The impact of cover crops on soil N content is analysed in 14 of the articles selected (Table 1), covering 40 different management strategies. In general terms, the use of legumes as a cover crop provides an increased amount of total N (Ntot = organic + mineral N), as well as of mineral N (Nmin) in the soil due to their role in fixing air nitrogen when legume roots have Rhizobium (Peoples et al., 2009). On the contrary, grasses act as major soil N scavengers from the soil, reducing the Ntot content to a greater extent than other families.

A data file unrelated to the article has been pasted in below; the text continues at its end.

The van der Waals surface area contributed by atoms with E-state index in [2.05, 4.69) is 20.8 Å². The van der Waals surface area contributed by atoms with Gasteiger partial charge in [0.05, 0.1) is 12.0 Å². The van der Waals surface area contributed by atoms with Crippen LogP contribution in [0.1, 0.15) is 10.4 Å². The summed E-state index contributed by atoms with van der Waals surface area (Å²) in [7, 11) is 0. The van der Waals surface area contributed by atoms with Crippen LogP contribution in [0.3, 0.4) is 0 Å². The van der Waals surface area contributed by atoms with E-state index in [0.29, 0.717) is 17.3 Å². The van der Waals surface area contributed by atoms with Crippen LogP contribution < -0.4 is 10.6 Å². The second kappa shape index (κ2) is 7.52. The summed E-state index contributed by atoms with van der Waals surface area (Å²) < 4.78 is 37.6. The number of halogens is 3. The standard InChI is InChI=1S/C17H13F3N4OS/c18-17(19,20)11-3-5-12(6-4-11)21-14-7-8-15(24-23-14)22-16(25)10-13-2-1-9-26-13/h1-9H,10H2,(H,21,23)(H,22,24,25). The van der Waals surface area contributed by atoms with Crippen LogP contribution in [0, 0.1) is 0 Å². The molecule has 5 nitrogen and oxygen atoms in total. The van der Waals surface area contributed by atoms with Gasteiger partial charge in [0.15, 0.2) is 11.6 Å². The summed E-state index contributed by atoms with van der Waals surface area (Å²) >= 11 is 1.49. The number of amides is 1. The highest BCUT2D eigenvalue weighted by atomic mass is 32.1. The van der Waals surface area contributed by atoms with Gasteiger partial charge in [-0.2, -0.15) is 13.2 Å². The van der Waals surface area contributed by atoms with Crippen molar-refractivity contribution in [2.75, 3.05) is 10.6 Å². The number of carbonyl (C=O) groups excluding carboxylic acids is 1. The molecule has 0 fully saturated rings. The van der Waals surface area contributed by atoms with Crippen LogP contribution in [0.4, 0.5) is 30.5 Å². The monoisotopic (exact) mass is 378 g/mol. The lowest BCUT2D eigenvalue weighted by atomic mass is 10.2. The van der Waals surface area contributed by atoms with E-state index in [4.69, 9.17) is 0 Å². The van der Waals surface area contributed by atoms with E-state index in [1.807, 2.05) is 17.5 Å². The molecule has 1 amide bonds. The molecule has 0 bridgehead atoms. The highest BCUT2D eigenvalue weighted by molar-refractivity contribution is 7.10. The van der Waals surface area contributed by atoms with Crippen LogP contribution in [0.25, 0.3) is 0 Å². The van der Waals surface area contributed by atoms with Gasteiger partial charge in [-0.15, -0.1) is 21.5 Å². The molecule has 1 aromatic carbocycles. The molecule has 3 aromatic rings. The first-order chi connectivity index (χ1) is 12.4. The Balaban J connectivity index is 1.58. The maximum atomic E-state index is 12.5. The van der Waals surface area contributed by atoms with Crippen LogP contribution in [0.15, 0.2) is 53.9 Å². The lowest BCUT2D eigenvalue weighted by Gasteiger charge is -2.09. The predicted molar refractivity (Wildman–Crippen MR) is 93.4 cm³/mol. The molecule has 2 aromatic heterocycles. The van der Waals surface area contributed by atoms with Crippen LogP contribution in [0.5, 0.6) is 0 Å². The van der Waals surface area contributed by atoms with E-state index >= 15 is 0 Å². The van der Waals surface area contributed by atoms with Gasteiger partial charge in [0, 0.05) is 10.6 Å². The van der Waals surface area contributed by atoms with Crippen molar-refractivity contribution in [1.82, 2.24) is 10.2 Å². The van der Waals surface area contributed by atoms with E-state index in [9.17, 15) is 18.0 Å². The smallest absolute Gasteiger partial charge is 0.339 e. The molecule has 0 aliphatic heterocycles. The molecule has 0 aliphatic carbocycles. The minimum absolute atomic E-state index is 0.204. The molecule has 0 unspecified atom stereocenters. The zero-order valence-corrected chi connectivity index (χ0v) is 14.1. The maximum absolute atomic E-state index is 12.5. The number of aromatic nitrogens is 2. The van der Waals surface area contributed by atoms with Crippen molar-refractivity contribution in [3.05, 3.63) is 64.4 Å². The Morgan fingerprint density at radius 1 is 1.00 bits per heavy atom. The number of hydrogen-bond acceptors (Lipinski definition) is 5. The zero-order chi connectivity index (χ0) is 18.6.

Table 1. Total nitrogen (Ntot) and mineral nitrogen (Nmin) average content of the soil, grouped according to cover crop type/soil management. Prepared from the 14 mentioned articles and Table 2.


Soil management

Ntot (g/kg)

N data

Nmin (mg/kg)

N data

Grass

0.873

4

5.475

4

Grass + legumes

1.716

7

-

Legumes

1.555

2

17.458

5

Spontaneous vegetation

1.062

5

7.43

1

Tillage control

1.193

4

7.515

2

Herbicide control

1.053

3

1.9

1

Herbicide + tillage control

0.935

2

-